Handbook of Research on Nonprofit Economics and Management

Handbook of Research on Nonprofit Economics and Management

Elgar original reference

Edited by Bruce A. Seaman and Dennis R. Young

Nonprofit organizations are arguably the fastest growing and most dynamic part of modern market economies in democratic countries. This Handbook explores the frontiers of knowledge at the intersection of economics and the management of these entities. The authors review the role, structure and behavior of private, nonprofit organizations as economic units and their participation in markets and systems of public service delivery, assess the implications of this knowledge for the efficient management of nonprofit organizations and the formulation of effective public policy, and identify cutting edge questions for future research.

Chapter 7: Markets with Competition between For-profit and Nonprofit Firms

Eleanor Brown

Subjects: business and management, public management, social entrepreneurship, economics and finance, industrial economics, politics and public policy, public administration and management, public policy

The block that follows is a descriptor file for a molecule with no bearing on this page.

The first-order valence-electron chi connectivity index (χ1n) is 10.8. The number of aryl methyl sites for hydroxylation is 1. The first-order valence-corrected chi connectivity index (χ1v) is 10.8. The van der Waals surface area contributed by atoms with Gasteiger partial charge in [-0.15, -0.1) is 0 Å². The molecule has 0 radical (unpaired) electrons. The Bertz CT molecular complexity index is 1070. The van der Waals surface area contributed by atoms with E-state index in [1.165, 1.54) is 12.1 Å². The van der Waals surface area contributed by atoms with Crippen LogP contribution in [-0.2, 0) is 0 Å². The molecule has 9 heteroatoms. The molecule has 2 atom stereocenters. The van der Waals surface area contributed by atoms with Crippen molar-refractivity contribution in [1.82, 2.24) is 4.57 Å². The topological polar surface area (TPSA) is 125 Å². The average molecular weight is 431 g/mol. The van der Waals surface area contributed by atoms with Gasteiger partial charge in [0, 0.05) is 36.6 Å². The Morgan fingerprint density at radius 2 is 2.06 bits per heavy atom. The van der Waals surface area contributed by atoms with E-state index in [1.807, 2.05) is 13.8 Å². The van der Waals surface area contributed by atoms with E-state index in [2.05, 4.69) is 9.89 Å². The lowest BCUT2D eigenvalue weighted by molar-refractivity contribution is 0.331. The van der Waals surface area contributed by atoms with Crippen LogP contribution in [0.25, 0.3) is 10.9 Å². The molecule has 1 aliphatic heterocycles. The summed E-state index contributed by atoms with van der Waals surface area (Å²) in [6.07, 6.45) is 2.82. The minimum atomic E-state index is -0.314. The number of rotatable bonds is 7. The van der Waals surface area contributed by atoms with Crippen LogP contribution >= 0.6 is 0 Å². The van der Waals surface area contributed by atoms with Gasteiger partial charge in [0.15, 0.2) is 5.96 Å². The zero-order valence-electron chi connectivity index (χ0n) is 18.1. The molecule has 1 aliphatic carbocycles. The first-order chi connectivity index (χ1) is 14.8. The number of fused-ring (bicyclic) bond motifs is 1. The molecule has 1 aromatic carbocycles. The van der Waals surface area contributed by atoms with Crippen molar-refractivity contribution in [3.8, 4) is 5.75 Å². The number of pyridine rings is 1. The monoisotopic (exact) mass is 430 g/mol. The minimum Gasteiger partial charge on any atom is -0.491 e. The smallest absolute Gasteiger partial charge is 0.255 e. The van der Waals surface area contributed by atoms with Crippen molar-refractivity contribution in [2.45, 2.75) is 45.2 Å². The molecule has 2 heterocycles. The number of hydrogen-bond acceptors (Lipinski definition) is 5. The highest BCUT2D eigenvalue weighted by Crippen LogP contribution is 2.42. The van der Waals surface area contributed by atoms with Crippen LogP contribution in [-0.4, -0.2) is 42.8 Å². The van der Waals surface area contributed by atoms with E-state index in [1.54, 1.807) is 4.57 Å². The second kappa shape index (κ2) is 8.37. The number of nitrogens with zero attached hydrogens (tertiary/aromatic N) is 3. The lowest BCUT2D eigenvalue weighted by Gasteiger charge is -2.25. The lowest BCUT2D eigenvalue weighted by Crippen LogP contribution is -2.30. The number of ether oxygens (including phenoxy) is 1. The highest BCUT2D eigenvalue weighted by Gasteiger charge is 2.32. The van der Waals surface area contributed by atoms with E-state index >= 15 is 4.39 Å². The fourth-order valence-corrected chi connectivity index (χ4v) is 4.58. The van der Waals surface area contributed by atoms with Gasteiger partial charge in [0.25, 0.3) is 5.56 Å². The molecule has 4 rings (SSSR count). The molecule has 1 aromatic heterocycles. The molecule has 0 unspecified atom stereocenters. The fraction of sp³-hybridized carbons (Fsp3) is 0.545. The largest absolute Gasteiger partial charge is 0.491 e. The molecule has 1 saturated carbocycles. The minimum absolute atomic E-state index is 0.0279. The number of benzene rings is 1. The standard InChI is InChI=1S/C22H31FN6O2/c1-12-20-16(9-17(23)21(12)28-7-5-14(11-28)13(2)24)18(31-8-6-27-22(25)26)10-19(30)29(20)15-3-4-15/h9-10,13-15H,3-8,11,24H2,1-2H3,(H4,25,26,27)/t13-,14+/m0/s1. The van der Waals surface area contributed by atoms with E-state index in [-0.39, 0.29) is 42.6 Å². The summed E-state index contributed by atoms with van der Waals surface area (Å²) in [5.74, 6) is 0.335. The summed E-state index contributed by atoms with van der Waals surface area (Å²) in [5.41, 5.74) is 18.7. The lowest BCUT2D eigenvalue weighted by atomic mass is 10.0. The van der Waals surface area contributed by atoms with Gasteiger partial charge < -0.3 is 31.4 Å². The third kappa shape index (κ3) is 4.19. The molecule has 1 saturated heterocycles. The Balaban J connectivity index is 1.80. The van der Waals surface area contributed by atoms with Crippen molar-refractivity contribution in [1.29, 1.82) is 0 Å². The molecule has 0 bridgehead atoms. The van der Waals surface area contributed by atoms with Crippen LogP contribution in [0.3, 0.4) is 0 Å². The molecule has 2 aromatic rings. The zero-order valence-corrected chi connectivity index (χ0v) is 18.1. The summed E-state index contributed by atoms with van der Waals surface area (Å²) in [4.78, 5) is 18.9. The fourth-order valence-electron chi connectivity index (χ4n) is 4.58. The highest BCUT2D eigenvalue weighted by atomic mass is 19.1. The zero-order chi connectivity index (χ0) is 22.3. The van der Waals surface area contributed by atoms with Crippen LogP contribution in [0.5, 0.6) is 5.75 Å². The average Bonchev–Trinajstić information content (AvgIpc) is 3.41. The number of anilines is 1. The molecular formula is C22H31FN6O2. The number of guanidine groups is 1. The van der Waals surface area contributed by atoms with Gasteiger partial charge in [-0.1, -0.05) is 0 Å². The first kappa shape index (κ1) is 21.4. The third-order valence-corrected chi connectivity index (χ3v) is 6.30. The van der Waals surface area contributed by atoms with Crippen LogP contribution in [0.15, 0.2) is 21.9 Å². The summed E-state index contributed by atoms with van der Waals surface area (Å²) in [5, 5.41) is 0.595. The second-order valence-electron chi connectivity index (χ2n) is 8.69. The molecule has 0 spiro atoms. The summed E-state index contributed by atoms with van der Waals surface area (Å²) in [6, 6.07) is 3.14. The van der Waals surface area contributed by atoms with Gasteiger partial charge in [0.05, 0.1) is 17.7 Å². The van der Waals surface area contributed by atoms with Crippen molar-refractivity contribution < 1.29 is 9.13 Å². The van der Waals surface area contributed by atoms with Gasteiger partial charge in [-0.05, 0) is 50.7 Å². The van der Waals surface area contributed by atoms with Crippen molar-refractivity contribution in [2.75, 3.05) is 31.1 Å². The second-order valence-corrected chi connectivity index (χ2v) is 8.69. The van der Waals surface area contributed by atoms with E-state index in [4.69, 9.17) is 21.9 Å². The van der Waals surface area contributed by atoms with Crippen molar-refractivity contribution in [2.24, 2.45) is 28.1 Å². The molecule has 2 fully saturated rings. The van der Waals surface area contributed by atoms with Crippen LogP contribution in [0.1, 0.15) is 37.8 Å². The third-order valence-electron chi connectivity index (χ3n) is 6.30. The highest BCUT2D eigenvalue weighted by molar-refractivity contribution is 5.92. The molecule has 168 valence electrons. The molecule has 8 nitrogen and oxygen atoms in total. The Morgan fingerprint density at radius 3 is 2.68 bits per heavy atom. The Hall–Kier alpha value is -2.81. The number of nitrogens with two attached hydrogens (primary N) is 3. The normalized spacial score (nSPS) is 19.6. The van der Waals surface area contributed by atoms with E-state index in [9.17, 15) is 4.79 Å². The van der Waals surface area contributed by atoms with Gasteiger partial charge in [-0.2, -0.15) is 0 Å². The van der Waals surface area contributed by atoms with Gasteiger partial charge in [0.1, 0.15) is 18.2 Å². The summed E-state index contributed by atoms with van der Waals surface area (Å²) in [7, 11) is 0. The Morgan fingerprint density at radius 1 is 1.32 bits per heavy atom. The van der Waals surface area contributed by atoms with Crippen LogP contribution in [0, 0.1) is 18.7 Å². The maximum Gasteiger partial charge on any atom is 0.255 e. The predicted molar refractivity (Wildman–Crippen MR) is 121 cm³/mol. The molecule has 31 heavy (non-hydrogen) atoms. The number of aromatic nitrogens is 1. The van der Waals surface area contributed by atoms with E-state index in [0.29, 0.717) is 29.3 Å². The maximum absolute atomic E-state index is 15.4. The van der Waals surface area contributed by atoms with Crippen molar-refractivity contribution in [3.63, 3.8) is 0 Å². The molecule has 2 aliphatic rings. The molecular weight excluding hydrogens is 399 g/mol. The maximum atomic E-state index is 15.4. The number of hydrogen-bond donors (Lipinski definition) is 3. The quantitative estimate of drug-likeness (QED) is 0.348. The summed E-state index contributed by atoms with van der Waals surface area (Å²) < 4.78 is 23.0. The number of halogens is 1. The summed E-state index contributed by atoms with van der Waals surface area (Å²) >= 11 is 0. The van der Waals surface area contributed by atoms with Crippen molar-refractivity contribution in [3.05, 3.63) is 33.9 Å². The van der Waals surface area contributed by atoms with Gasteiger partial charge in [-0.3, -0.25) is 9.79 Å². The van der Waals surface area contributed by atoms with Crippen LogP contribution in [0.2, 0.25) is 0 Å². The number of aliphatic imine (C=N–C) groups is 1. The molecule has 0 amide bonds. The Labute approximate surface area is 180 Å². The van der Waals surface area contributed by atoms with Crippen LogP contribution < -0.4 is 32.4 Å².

Eleanor Brown Introduction The competitive advantages of nonprofit firms and for-profit firms are different enough to raise the question of how the two types of firms come to coexist in substantial numbers in significant markets. Nonprofit firms can receive donations and preferential tax treatment; for-profits can raise capital in equity markets. Neither set of advantages seems decisive in any of several markets, including nursing homes, day care, hospitals and hospice care. Credit unions hold their own against banks, while for-profit providers make incursions into microcredit markets and secondary and higher education. Economic models that address these ‘mixed markets’ tend to rely on at least one of two generic features, scarcity and heterogeneity, to explain stable coexistence under competitive conditions. The two emphases have different implications for the performance of mixed markets. Other models of mixed markets rely on barriers to entry that limit competition and leave room for both types of firms, or invoke historical evolution with no claim that the present mix of industries is likely to continue. In this chapter, I provide an overview of economic thinking about the characteristics of markets in which for-profit and nonprofit firms might coexist, and the consequences of that coexistence for market outcomes such as the price, quantity and quality of service provision. In addition to the theoretical work on the extent and performance of mixed markets that is the focus of this chapter, there is a large empirical literature focusing on the behavior of specific mixed markets. This brief overview cannot...

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